On July 30, my brother was getting married in Williston, N.D., and I was the officiant. It was a lovely celebration, with little kids taking over the dance floor at the reception, and I’m delighted to have my brother’s partner join the family.
But the wedding meant I couldn’t take part in the nationwide church’s Gathering in Edmonton. As I’ve chatted with folks who went and I watched the available recordings, I can’t help but feel I missed out on something else very good.
The Gathering’s theme, “We declare what we have seen and heard,” leaned into a topic difficult for many of us. A pastor friend calls it the 10-letter dirty word: evangelism. Doug Klassen, MC Canada's executive minister, reflected on the “disastrous and traumatizing” effects many of the church’s evangelism efforts have had. His conclusion: “I think we’ve gotten lost.”
My friend Charles Kiser tells something of the same story in a forthcoming book he’s coauthored with Elaine Heath, Trauma-Informed Evangelism. Building from interviews with folks who’ve been on the receiving end of heavy-handed, spiritually abusive evangelistic efforts, Charles and Elaine reflect on where we have indeed “gotten lost.” But they don’t leave us lost. Nor do they write off evangelism as a complete loss, a mistaken, shameful bit of our histories we try to put behind us. Instead, they ask, "How can practices of evangelism become means of healing rather than tools of harm?" That, to me, sounds more like good news.
Trauma-Informed Evangelism rejects all the strong-arm approaches, formulaic presentations of spiritual laws, and proof-texting doctrinal debates that seek mostly to increase our religious market share, enforce ideological conformity, or prop up flagging attendance numbers. Instead, it offers us a theological vision of “witness.” This isn’t just a product endorsement for our experience of God. Rather, together we become part of God’s good news by becoming like Jesus. Evangelism, if it’s really good news, makes the revolution of God we’ve seen in Jesus’ flesh once more visible, touchable, available. We again embody Jesus’ own gentle and bold witness to God’s healing.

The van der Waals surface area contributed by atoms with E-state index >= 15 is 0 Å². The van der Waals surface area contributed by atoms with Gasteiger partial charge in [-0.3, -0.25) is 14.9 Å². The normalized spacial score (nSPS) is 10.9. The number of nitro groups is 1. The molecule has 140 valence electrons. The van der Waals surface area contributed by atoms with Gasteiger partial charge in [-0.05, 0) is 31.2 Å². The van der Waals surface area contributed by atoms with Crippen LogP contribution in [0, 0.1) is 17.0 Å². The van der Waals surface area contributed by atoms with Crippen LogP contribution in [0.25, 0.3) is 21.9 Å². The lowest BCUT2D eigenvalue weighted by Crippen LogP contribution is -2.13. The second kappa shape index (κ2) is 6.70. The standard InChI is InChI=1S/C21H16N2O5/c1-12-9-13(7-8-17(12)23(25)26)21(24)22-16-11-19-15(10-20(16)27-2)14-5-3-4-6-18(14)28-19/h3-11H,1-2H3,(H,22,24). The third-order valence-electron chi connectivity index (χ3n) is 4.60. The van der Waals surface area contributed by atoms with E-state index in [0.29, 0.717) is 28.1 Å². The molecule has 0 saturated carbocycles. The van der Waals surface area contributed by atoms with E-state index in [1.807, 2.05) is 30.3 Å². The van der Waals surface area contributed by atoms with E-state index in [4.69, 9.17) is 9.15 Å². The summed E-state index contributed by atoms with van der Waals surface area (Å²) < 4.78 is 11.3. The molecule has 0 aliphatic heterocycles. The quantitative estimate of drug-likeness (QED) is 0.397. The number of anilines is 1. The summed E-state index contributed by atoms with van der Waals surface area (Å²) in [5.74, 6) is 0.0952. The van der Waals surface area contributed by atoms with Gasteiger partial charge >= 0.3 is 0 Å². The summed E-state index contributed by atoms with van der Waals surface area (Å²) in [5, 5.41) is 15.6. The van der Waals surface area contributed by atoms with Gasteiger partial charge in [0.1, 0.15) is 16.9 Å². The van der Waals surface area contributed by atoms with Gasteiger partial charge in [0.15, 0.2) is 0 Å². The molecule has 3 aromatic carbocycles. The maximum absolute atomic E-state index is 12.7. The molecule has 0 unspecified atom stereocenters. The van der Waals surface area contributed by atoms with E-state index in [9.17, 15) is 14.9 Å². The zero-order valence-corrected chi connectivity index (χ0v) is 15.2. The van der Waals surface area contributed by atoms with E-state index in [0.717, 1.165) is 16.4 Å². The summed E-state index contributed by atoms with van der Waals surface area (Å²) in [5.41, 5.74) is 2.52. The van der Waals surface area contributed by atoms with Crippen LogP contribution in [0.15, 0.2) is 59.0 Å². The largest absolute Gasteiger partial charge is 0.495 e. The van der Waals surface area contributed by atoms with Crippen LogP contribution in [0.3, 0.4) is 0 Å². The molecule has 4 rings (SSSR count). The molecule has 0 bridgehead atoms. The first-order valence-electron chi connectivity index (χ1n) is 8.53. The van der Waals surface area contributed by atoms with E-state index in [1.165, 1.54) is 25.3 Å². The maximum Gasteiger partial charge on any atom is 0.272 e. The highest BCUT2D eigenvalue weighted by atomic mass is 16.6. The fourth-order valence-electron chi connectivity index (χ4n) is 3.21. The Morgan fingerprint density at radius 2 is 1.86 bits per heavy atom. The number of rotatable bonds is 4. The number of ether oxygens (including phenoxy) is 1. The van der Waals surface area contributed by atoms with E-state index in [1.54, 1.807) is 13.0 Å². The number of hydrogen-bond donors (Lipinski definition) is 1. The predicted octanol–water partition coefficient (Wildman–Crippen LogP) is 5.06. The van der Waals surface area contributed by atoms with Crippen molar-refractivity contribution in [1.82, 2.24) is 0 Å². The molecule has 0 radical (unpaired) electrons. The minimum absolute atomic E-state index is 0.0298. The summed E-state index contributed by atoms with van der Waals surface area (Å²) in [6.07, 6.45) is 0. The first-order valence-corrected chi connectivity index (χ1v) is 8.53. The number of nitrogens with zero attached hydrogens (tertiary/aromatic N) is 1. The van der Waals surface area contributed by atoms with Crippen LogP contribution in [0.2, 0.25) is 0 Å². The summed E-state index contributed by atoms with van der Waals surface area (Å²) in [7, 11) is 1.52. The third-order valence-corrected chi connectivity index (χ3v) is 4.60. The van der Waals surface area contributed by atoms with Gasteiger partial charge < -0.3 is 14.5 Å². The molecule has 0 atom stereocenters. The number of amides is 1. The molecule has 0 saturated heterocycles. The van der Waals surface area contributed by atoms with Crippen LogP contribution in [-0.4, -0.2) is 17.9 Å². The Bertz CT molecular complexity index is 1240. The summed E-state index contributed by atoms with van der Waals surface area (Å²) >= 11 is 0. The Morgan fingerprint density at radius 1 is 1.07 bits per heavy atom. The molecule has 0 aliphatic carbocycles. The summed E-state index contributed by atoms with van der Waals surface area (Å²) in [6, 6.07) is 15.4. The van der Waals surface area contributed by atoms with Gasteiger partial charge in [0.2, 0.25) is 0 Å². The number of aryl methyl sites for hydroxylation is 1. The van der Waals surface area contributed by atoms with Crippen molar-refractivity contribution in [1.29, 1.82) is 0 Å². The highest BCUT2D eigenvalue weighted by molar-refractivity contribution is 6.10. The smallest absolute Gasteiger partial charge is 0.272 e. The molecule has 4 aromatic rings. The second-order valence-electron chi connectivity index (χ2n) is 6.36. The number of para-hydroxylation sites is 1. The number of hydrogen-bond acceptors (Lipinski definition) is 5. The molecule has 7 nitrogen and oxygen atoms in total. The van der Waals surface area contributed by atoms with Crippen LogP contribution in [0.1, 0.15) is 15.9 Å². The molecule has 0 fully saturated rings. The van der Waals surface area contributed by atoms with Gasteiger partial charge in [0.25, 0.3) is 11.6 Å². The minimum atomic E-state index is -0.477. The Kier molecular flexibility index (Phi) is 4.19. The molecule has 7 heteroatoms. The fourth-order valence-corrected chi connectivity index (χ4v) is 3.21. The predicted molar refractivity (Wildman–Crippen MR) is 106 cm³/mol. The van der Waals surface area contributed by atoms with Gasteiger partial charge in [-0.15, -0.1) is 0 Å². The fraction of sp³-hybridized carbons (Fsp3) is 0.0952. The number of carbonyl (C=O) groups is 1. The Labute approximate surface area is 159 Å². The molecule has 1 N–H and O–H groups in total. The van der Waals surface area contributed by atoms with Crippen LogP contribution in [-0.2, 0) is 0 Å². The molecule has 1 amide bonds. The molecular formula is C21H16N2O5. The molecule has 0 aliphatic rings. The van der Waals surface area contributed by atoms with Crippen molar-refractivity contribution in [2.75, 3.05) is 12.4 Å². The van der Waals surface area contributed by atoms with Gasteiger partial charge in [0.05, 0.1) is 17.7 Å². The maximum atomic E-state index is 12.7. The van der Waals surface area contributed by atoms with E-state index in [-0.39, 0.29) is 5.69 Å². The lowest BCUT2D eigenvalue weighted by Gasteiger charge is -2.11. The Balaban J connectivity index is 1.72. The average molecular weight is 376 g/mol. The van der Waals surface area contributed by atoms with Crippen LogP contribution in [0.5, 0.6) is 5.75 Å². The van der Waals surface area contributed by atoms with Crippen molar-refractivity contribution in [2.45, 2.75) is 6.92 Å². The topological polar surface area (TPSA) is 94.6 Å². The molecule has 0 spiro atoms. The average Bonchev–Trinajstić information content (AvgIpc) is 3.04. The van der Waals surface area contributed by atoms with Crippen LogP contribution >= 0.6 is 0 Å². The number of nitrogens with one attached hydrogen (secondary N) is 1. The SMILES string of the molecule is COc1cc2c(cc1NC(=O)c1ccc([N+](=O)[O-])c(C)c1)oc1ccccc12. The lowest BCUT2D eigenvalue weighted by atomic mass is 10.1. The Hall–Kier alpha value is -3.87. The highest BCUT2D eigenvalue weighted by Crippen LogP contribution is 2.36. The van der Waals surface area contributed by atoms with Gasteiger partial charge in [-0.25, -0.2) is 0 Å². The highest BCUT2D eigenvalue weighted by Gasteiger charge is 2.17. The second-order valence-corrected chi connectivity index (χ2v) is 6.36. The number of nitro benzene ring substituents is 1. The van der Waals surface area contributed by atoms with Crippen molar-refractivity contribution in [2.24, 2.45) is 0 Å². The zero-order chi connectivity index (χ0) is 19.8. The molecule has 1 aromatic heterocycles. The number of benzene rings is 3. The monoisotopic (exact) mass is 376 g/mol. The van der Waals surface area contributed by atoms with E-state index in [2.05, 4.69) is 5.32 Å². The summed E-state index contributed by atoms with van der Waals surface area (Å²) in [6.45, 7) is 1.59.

Evangelism that heals joins Jesus as he joins the pain of our world. Jesus becomes God’s good news to us as he comes alongside our hurt in compassion and solidarity. These are, I think, some of the Jesus stories we love most. The cast-out man asks Jesus to heal him, and Jesus embraces him. Mothers bring him their children, and he pushes the self-important out of the way to bless them. Mary kneels weeping, and Jesus weeps with her, and then speaks life back to the dead. And Jesus’ tender solidarity accompanies the hurt we suffer at the hands of the powers and principalities all the way to a cross and a grave—and then out the other side!
In evangelism, we join in this same committed, active compassion.
I’ve seen this: communities that truly are good news to their neighbours, to one another, to all the world. If I’m honest, it’s their witness that’s kept me a Christian. Not their doctrinal correctness, not their perfect morality or position statements. It’s been congregations who become family for the abandoned, offering regular meals for the food insecure, providing housing for refugees, sharing childcare with overstretched parents, being companions for the dying. What the church has so often lost, these folks have found, and that’s good news.
Josh Wallace is Mennonite Church Saskatchewan's interim executive minister and church engagement minister.